“When we were using the old system, I would get almost daily calls from the radiologists, complaining, making excuses and explaining why they are behind on the teleradiology readings,” said Robinson. “Now, I don’t get those calls, but about once a week, I do get a call from the teleradiologist on duty, thanking us for investing in them.”

The communication conundrum
One of the limitations of teleradiology is a lack of face-to-face communication, which affects both the onsite radiologist and the patient. Fortunately, teleradiology providers have developed some unique ways of addressing that.

Argus attempts to overcome this communication hurdle by establishing close relationships with the facilities they cover. They do this by limiting the number of teleradiologists who are accountable for a given client provider.

“Rather than having a different radiologist every day, we try to have the same radiologist reading on the off hours so there is a relationship that gets established between the facility and our radiologists,” said Moritz.

He added that customers he meets with at trade shows tell him that they feel as if they have known his teleradiologists for years, even though they have never seen their faces.

For women’s imaging in particular, where there are often a lot of follow-up questions and sometimes follow-up exams, good communication is a critical component of the diagnostic process. For that subspecialty, vRad started offering “live diagnostics” for remote radiology practices about two years ago.

The vRad teleradiologists select one or two days per week and a four-hour window in the afternoon to video conference with the patient and onsite technician in real time.

“Women’s imaging is very personal,” said Thomas. “It’s an environment that requires a lot more personal interaction with patients.”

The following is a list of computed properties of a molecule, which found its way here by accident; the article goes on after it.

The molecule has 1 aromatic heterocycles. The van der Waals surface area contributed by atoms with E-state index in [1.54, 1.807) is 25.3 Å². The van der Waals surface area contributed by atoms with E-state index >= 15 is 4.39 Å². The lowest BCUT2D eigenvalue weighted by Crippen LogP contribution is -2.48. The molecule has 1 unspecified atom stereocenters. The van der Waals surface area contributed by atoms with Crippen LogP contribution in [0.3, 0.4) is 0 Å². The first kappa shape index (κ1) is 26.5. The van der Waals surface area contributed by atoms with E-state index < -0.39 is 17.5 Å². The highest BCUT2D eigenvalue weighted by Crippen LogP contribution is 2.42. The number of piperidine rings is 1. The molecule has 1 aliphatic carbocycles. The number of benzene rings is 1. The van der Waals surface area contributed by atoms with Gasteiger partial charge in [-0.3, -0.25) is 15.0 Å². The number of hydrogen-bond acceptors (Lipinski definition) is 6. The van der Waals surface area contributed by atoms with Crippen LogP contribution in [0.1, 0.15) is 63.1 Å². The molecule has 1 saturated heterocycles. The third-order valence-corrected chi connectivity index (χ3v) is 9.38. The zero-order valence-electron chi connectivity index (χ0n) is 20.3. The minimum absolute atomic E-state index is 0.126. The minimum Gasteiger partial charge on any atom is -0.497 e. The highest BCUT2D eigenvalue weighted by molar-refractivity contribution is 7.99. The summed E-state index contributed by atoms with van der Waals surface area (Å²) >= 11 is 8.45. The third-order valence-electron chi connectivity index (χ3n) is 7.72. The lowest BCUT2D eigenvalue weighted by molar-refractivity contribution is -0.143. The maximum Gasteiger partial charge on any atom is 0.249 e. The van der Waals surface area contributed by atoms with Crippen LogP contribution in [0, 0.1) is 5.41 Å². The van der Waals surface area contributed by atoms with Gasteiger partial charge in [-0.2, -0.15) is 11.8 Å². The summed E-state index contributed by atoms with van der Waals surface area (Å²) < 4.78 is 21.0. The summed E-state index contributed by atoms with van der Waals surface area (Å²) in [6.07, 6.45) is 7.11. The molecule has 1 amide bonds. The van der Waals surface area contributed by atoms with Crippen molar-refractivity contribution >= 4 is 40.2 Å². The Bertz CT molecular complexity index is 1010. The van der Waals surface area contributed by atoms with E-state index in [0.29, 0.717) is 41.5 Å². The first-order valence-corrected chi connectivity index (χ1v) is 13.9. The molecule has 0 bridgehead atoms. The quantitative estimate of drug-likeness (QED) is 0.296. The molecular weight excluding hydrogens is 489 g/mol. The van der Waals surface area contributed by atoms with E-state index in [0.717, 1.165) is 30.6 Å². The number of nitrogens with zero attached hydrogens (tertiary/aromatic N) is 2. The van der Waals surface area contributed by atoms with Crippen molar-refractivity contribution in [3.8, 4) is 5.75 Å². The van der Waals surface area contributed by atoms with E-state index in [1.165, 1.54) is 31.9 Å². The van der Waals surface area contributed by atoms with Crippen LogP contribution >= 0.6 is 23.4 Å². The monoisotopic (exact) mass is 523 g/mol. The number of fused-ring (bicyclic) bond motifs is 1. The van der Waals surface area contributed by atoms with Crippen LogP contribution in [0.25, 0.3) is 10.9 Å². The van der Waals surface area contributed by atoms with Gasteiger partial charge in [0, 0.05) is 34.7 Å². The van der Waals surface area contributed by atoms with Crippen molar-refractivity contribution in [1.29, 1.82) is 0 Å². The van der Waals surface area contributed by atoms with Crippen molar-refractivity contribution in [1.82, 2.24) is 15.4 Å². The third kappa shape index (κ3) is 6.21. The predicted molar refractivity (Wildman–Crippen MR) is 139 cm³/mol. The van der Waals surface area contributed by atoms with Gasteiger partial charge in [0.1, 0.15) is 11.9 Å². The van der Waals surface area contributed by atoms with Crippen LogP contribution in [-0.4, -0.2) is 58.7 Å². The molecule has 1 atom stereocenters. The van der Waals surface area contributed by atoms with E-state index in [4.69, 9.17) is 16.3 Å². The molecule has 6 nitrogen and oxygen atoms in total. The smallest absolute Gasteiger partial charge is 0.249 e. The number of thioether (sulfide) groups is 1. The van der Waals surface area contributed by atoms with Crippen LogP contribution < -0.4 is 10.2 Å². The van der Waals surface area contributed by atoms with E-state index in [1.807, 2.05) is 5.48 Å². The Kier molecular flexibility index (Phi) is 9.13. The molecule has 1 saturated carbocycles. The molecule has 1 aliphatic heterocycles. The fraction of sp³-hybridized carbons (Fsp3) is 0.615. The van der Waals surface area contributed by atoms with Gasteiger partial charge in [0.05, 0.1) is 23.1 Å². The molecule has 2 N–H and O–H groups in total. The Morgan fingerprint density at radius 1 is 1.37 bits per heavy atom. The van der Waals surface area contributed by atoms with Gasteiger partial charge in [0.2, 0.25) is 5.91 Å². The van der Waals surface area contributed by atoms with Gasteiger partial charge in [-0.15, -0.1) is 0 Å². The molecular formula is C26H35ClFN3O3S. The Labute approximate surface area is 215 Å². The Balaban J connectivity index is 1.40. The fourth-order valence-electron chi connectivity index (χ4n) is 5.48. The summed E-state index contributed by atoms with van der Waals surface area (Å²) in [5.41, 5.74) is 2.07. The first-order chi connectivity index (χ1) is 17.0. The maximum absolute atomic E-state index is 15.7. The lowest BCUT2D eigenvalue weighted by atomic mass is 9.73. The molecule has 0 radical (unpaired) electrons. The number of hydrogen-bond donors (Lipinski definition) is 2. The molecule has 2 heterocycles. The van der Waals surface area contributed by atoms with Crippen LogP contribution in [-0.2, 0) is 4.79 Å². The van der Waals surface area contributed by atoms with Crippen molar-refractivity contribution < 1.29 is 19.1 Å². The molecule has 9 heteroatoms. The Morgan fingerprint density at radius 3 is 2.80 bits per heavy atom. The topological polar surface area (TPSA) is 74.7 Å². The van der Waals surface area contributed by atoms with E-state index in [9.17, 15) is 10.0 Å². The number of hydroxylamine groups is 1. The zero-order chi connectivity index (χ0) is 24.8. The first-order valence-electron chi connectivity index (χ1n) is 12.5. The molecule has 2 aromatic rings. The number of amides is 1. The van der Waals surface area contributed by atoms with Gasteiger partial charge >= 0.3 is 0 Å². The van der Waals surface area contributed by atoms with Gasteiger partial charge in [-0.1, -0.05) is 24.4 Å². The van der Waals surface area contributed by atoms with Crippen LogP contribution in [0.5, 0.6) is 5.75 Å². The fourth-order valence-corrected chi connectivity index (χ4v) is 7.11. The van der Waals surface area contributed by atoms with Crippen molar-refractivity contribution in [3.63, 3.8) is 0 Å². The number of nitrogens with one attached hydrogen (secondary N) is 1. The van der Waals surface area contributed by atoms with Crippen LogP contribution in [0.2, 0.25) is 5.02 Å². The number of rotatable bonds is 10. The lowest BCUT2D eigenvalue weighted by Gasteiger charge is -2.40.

Will all radiology become teleradiology?
While the benefits of outsourcing image interpretation are abundant, especially for providers who are feeling stretched for resources, it doesn’t mean that it makes sense as a complete replacement for on-site service.

“There still need to be people in the department because of the sheer volume of studies that most facilities have,” said Thomas. “Radiologists on-site provide the interventional services, women’s imaging, supervision, technologist training, as well as interaction with administration and referring physicians, and attending tumor boards.”

Instead, he believes that the communication between teleradiologists and facilities will become increasingly fluid, to the point where interaction will be even more efficient and patient outcomes will be improved as a result.

“It is quite difficult for a solo radiology practice to meet all subspecialty requirements their facilities are now beginning to mandate,” said Thomas. “The only way to provide subspecialty coverage in this environment is to leverage technology in an intelligent fashion to eliminate the seam between the on-site radiologist and [teleradiologists].”